Tanya Saracho walked into a meeting with an executive at the cable network Starz thinking she was being considered for a staff job in a writers room. Instead, the relatively fledgling TV writer walked out as the show-runner of Vida, a half-hour drama series premiering this Sunday about two ambitious, sexually adventurous sisters who return to their Latino neighborhood in Los Angeles after the death of their mother.
“I had only been in L.A. three years,” said Saracho, a Mexico-born, Chicago-based playwright who had previously worked on just a handful of TV series, including Devious Maids, Girls, and How to Get Away with Murder. “Who would hand me a show?” she asked, chuckling in amazement.
The answer was Marta Fernandez, Starzs senior vice president of original programming. The cabler was developing a slate of programs aimed at Latino viewers, a huge market chronically underserved by the television industry. At the meeting, Saracho was quizzed on terms like “chipster” (or, Chicano hipster) and “gentefication,” which was defined by one California journalist as “the process of upwardly mobile Latinos . . . investing in and returning to the old neighborhood.”
Gentefication is at the heart of Vida. Emma (Mishel Prada) and her estranged sister, Lyn (Melissa Barrera), arrive in L.A. planning to sell their late mothers bar and then flee the emotional baggage of their youth. But they quickly get entangled with neighborhood politics and people theyd left behind: old loves, unrequited obsessions, and activists furious that locals are being priced out of their homes and replaced by cafes serving pricey lattes made with almond milk. Although it takes a few episodes for Vida to unpack its sensuous secrets and let its characters blossom, it eventually becomes clear that the sisters are “agents of chaos” (as Emma calls Lyn at one point), inspiring both change and trouble.
Ironically, while shooting early footage in Boyle Heights, the swiftly changing Los Angeles neighborhood where the series is set, Saracho encountered pushback from the community. “They were like, Why are you writing a show about us and you are not us?” she said. “They were very vocal online by calling me white-tina and coconut”—echoes of which are incorporated into Vida, addressed to Emma and Lyn, who decide to revamp their mothers dilapidated bar. Rather than swamping the embattled neighborhood with production trucks, Saracho said she and the Vida crew instead decided to film at a bar in Koreatown.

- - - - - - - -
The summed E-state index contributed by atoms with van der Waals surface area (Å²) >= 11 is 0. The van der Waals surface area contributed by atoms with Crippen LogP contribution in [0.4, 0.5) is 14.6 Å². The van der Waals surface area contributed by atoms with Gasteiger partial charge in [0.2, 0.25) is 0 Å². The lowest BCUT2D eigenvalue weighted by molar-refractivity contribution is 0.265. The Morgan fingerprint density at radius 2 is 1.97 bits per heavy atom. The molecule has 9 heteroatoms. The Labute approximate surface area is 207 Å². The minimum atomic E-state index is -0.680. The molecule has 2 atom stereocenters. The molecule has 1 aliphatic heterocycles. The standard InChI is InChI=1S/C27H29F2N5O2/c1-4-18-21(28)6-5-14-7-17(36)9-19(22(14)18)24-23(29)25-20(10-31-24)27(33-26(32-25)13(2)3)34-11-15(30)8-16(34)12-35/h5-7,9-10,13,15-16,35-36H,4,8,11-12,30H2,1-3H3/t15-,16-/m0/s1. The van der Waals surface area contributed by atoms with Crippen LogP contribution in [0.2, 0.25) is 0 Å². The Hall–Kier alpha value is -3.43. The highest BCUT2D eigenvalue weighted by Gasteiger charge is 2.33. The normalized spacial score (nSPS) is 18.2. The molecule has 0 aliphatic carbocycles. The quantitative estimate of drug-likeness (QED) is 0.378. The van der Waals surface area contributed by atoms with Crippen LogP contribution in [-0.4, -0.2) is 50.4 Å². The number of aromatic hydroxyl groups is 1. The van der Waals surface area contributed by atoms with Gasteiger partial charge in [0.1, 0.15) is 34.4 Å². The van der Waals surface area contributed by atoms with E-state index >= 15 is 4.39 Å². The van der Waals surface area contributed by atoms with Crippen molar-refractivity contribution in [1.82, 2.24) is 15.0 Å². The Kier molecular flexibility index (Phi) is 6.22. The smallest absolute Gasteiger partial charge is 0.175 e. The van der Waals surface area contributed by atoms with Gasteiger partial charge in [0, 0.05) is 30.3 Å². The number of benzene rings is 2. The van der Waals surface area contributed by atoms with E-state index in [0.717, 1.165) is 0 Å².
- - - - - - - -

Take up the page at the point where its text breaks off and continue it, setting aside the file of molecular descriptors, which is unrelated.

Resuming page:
Steeped in Spanglish and with a queer, Latina perspective, Vida dives into territory that is still relatively virgin for TV, even in 2018. Saracho knew she needed to hire an all-Latinx, heavily queer, and mostly female-identified writers room for the show, despite discouragement from Hollywood veterans.
“Older white people in the industry would be like, Why do you want to do that to yourself? Just staff whoever is best for the show,” she recalled. “That was so condescending, because I was trying to staff whoever was best for the show—great writers who happen to be Latinx!”
Saracho says her time in the Chicago theater world did not prepare her for the television industry, with all its intricate hypocrisies. As a playwright, “you are the top dog in the herd all the time,” she explained, and her playwriting process was “this kind of holistic ritual experience.” When she landed in TV writers rooms, she found it was less about writing than pitching: “It was about who could be more clever and witty.”
Even more startling was the racial tension Saracho encountered on her very first day of her first TV job. One of her co-workers turned to her—the only person of color in the room—and said derisively, “You do know youre the diversity hire, right?” The interaction felt like a sucker punch.
“It was really traumatic,” Saracho admitted. Diversity hire is “a less-than title—like you are less than [everyone else].” She went on to dramatize some of these early experiences in her 2017 Off-Broadway play Fade.
So Saracho was stunned when Starz encouraged her to immerse herself in what she called the “Latinx gaze.” Trying to name Latino-centered shows currently on American, English-language TV, she could only think of a handful (Narcos, One Day at a Time, Queen of the South, Jane the Virgin) out of the hundreds of series on the air. “Thats an erasure of a whole lot of people,” she said dolefully.
Although Saracho feels pressure to represent a community in the face of this near void, in Vida she has created damaged, provocative characters, not pristine role models. Emma is emotionally guarded in a way that initially reads as aggressive-bordering-on-hostile, and Lyn seems to use her sexuality as a weapon. Then there are supporting characters like Eddy, a kind butch lesbian with a deep well of secrets (played by gender non-conforming actor Ser Anzoategui), and Marisol (Chelsea Rendon), a crusading local activist and blogger whose anger sometimes pushes her over the line.
“The dominant culture gets to have complicated narratives in the media . . . but were either cartel or were squeaky-clean girls,” Saracho said, laughing. “The big, radical thing that Im trying to do is to portray Latinas as complex human beings.”
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